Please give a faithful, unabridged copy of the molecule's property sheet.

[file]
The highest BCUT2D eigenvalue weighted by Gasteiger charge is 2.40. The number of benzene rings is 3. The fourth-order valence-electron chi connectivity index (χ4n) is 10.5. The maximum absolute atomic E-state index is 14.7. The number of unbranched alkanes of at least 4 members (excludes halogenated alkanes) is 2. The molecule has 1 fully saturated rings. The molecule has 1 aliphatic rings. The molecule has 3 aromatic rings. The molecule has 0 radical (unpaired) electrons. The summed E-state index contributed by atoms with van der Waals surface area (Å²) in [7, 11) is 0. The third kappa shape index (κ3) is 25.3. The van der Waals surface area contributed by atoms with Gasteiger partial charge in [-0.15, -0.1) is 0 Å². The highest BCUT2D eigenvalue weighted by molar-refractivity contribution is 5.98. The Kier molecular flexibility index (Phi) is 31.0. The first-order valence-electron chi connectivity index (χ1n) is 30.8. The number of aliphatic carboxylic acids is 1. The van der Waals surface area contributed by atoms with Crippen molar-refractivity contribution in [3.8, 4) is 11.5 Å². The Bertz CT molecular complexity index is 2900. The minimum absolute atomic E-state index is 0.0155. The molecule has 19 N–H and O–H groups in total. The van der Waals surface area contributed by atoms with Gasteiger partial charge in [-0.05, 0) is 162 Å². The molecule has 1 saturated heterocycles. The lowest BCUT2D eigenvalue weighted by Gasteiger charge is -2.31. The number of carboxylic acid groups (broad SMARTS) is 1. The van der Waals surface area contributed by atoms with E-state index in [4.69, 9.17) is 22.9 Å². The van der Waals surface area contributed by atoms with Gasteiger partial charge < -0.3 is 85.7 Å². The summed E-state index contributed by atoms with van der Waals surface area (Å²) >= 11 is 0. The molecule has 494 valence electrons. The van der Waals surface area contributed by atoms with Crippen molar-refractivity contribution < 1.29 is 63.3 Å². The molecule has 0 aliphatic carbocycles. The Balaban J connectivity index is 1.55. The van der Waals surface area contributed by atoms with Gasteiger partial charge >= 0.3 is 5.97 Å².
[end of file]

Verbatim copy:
The highest BCUT2D eigenvalue weighted by Gasteiger charge is 2.40. The number of benzene rings is 3. The fourth-order valence-electron chi connectivity index (χ4n) is 10.5. The maximum absolute atomic E-state index is 14.7. The number of unbranched alkanes of at least 4 members (excludes halogenated alkanes) is 2. The molecule has 1 fully saturated rings. The molecule has 1 aliphatic rings. The molecule has 3 aromatic rings. The molecule has 0 radical (unpaired) electrons. The summed E-state index contributed by atoms with van der Waals surface area (Å²) in [7, 11) is 0. The third kappa shape index (κ3) is 25.3. The van der Waals surface area contributed by atoms with Gasteiger partial charge in [-0.15, -0.1) is 0 Å². The highest BCUT2D eigenvalue weighted by molar-refractivity contribution is 5.98. The Kier molecular flexibility index (Phi) is 31.0. The first-order valence-electron chi connectivity index (χ1n) is 30.8. The number of aliphatic carboxylic acids is 1. The van der Waals surface area contributed by atoms with Crippen molar-refractivity contribution in [3.8, 4) is 11.5 Å². The Bertz CT molecular complexity index is 2900. The minimum absolute atomic E-state index is 0.0155. The molecule has 19 N–H and O–H groups in total. The van der Waals surface area contributed by atoms with Gasteiger partial charge in [-0.05, 0) is 162 Å². The molecule has 1 saturated heterocycles. The lowest BCUT2D eigenvalue weighted by Gasteiger charge is -2.31. The number of carboxylic acid groups (broad SMARTS) is 1. The van der Waals surface area contributed by atoms with E-state index in [4.69, 9.17) is 22.9 Å². The van der Waals surface area contributed by atoms with Gasteiger partial charge < -0.3 is 85.7 Å². The summed E-state index contributed by atoms with van der Waals surface area (Å²) >= 11 is 0. The molecule has 494 valence electrons. The van der Waals surface area contributed by atoms with Crippen molar-refractivity contribution < 1.29 is 63.3 Å². The molecule has 0 aliphatic carbocycles. The Balaban J connectivity index is 1.55. The van der Waals surface area contributed by atoms with Gasteiger partial charge >= 0.3 is 5.97 Å².